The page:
California Senate panel approves tougher ethics rules

California Senate panel approves tougher ethics rules
State Sen. Leland Yee (D-San Francisco), left, speaks on a bill, while Sen. Ron Calderon, D-Montebello, works at his desk at the Capitol in January. Both men were suspended in March. (Rich Pedroncelli / Associated Press)

The state Senate Rules Committee on Wednesday approved three measures aimed at improving ethics in the scandal-plagued upper house, including the creation of an ombudsman to receive allegations of misconduct and a blackout on campaign fundraising during the last month of session.

The three resolutions next go to the full Senate for approval. They were drafted in response to the suspension of Democratic Sens. Leland Yee of San Francisco, Ronald Calderon of Montebello and Roderick Wright of the Inglewood area after the three were charged with criminal violations in separate cases.

Senate President Pro Tem Darrell Steinberg (D-Sacramento) said the Senate has a good process for holding senators accountable, "But there is always room for improvement and certainly the events of the past year have given us all pause," he said.

Senate Resolution 43 by Steinberg would create an ethics ombudsman "to facilitate the receipt of information about potential ethical violations" and help the Senate protect whistle-blowers from adverse consequences.

Senate Resolution 44 by Sen. Kevin de Leon (D-Los Angeles) would, starting Aug. 1, prohibit members of the Senate from accepting campaign contributions from companies and groups that employ lobbyists for eight weeks around the approval of the budget and the end of the year’s session. De Leon said the measure was needed “to affirm the public’s confidence in this elected legislative body.”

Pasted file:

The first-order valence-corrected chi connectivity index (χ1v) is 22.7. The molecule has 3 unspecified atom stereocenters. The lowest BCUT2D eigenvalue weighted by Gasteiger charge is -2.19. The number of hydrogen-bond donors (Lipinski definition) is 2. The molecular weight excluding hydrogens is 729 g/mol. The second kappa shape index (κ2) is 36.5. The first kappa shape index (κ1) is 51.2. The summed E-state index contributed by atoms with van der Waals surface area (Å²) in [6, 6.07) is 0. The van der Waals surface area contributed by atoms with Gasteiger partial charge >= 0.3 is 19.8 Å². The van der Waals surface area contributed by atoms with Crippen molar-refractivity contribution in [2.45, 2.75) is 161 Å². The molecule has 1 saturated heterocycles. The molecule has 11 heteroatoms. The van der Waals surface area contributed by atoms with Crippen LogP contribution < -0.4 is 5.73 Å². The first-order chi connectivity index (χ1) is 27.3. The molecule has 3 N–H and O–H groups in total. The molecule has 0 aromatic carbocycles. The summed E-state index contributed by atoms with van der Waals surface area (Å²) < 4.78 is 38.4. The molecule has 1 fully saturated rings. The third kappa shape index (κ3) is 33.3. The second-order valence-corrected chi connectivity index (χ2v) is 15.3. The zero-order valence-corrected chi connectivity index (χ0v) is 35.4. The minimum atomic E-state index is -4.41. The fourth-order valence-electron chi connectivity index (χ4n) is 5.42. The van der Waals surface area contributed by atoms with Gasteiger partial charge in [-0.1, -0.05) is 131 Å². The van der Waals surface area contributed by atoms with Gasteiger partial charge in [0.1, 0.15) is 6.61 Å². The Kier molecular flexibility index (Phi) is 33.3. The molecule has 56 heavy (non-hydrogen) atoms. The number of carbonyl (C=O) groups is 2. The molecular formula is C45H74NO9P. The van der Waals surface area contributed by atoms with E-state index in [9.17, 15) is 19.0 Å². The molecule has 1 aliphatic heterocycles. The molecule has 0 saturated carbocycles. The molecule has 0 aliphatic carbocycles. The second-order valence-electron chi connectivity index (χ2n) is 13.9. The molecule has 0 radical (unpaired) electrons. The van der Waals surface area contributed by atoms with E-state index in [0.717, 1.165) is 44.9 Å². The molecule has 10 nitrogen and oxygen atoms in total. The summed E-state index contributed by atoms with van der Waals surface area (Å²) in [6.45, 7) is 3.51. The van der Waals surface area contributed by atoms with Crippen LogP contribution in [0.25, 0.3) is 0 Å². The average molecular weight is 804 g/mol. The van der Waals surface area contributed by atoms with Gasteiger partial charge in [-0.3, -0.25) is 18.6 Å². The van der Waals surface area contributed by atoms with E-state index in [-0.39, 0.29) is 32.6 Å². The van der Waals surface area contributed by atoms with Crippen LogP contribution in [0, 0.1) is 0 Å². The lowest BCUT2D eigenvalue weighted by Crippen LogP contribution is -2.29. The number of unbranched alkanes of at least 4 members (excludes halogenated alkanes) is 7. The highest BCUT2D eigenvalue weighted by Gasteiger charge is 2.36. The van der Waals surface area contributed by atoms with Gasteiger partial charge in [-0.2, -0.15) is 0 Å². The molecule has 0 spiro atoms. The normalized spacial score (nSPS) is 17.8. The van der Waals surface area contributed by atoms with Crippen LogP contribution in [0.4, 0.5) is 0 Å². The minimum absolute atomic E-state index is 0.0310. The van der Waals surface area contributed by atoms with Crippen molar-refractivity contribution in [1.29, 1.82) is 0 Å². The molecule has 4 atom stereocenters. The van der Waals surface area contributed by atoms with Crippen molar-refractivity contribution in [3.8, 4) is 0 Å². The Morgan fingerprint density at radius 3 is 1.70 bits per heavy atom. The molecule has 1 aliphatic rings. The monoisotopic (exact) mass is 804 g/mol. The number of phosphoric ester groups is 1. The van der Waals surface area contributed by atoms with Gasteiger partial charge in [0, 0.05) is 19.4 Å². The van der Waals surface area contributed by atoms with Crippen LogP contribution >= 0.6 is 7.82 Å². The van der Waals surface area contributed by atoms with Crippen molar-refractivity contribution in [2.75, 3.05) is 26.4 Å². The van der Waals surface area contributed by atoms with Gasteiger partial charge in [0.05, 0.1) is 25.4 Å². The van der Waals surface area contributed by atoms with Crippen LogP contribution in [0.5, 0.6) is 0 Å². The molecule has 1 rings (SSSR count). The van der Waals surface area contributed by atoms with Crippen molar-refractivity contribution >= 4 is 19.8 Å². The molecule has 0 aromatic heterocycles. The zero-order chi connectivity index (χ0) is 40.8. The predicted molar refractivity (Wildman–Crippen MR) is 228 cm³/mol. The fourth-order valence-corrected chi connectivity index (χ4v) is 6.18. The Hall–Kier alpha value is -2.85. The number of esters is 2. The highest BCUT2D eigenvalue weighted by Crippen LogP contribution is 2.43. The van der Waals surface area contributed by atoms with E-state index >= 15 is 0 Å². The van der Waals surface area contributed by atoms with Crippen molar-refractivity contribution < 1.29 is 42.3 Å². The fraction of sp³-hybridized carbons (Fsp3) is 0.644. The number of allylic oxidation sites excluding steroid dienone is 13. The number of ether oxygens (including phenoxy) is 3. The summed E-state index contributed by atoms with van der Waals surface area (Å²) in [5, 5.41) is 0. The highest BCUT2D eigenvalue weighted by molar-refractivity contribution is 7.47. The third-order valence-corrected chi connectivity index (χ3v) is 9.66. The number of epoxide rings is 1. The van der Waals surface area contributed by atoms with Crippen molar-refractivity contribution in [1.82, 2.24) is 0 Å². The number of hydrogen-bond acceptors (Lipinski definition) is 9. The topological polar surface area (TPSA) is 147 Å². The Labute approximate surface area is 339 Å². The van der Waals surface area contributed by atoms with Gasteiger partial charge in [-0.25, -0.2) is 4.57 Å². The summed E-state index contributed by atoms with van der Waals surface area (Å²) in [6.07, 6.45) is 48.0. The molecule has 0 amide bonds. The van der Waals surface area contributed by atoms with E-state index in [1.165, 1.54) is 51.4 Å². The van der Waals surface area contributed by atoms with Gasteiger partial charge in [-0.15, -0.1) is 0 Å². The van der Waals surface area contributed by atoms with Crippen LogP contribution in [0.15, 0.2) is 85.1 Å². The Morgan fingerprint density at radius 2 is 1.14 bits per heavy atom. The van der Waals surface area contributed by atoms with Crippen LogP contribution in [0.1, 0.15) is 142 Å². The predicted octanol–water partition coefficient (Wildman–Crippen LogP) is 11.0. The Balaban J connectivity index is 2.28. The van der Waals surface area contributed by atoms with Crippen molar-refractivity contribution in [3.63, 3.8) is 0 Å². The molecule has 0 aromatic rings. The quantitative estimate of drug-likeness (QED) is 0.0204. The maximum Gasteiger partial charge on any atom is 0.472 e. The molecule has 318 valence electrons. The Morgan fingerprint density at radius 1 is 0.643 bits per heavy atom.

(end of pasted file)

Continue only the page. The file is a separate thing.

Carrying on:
Senate Resolution 45 by Steinberg spells out 12 standards of conduct to be applied to senators. For instance: "Each Senator and each officer or employee of the Senate shall conduct himself or herself in the performance of his or her duties in a manner that does not discredit the Senate."

Steinberg said the new rules “will not fix all of the challenges and problems that have risen to public attention, but will have a demonstrable, positive effect on the culture of the Senate and strengthen the integrity of our institution.” Republican Sen. Jean Fuller of Bakersfield voted for the measures, calling them "a first good effort."

Meanwhile, in an unrelated action, the panel also approved a shakeup in committees that could help Sen. Alex Padilla (D-Pacoima) in his candidacy for secretary of state. The panel approved Steinberg’s recommendation that Padilla become chairman of the Senate Elections and Constitutional Amendments Committee, which oversees many issues involving the secretary of state.

Padilla replaces Sen. Norma Torres (D-Pacoima) as committee chair and officials said the move was made to allow Torres to focus more on chairing the Public Employment and Retirement Committee.